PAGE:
You are not currently logged in.
Access your personal account or get JSTOR access through your library or other institution:
If You Use a Screen ReaderThis content is available through Read Online (Free) program, which relies on page scans. Since scans are not currently available to screen readers, please contact JSTOR User Support for access. We'll provide a PDF copy for your screen reader.
Flood-Plain Sedimentation in the Upper Axe Valley, Mendip, England
Mark G. Macklin
Transactions of the Institute of British Geographers
Vol. 10, No. 2 (1985), pp. 235-244
Stable URL: http://www.jstor.org/stable/621826
Page Count: 10
Since scans are not currently available to screen readers, please contact JSTOR User Support for access. We'll provide a PDF copy for your screen reader.
Preview not available
The River Axe is a groundwater-fed stream whose catchment has experienced metal mining in the past. Its channel activity rates are low and recent alluviation appears to have occurred by overbank deposition of fine-grained sediment. The influence of mining on flood-plain sedimentation over a period of nearly 300 years is examined through the analysis of sediment heavy metal chemistry. The most recent phase of mining (1858-1908) is particularly well-documented and provides an excellent opportunity to first, assess the impact of a dated pulse of 'labelled' sediment on flood-plain deposition, and secondly, to evaluate the use of heavy metal chemistry for indirectly dating alluvial sediments. 'Dating' of fine flood-plain sediments by means of their contained heavy metals permits not only the elucidation of the sequence and pattern of valley alluviation, but also 'quantitative' estimates of rates of flood-plain sedimentation for the last 300 years. Metal mining accelerated fine sediment yields with flood-plain sedimentation rates ranging from 8·8--16·0 mm a-1 when the Priddy minery was in operation, compared to 2·4--4·6 mm a-1 when mining activity ceased.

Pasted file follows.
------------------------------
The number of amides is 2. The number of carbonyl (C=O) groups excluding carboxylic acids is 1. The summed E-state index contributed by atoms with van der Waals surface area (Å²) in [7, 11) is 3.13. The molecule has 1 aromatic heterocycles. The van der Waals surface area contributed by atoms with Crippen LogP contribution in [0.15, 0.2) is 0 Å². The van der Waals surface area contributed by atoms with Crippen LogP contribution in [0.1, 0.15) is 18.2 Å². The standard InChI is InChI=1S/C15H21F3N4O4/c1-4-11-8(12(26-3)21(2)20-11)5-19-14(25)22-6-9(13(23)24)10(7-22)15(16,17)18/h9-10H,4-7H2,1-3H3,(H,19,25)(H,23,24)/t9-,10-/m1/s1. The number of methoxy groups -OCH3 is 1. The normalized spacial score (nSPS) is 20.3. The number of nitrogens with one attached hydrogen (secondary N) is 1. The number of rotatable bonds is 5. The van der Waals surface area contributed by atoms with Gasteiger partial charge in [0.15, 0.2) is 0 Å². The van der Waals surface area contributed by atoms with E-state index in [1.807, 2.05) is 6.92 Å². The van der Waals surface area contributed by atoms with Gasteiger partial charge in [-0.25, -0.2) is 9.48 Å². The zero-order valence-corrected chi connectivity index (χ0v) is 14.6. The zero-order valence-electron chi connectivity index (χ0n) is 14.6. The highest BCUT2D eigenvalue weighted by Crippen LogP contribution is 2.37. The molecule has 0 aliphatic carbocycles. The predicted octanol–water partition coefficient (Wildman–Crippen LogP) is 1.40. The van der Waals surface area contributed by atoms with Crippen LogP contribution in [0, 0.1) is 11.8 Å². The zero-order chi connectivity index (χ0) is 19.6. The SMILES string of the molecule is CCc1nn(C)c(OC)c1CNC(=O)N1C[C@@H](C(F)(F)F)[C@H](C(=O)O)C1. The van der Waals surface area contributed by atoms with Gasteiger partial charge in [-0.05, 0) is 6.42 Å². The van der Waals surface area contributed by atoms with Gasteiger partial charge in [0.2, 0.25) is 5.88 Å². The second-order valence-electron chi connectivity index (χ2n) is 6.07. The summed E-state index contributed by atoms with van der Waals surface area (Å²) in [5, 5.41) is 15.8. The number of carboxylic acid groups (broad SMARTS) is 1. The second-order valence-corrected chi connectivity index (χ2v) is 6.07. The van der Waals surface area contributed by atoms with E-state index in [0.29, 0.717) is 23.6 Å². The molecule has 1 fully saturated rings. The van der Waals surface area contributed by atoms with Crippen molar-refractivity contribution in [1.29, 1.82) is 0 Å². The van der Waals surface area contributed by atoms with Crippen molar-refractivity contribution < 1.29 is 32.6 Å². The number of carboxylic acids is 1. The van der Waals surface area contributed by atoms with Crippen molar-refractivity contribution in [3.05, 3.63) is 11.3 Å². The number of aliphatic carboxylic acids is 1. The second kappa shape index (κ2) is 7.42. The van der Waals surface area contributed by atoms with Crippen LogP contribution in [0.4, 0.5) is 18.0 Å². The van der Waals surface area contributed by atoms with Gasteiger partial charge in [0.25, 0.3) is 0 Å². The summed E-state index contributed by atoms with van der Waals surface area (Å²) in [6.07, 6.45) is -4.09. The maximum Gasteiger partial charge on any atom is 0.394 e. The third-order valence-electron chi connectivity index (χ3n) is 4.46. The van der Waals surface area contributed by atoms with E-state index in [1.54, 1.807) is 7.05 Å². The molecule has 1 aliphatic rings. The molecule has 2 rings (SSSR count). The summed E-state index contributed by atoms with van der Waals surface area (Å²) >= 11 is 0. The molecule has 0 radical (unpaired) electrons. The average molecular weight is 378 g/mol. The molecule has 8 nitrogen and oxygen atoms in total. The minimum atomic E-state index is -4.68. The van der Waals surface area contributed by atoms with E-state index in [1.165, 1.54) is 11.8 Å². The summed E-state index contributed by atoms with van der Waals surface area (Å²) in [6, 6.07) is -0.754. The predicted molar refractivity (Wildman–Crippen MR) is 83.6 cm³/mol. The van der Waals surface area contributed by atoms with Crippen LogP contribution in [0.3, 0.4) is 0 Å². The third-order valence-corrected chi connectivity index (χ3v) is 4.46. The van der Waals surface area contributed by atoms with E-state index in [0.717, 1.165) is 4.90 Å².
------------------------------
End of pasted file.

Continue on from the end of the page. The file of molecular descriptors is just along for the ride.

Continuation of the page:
Transactions of the Institute of British Geographers © 1985 The Royal Geographical Society (with the Institute of British Geographers)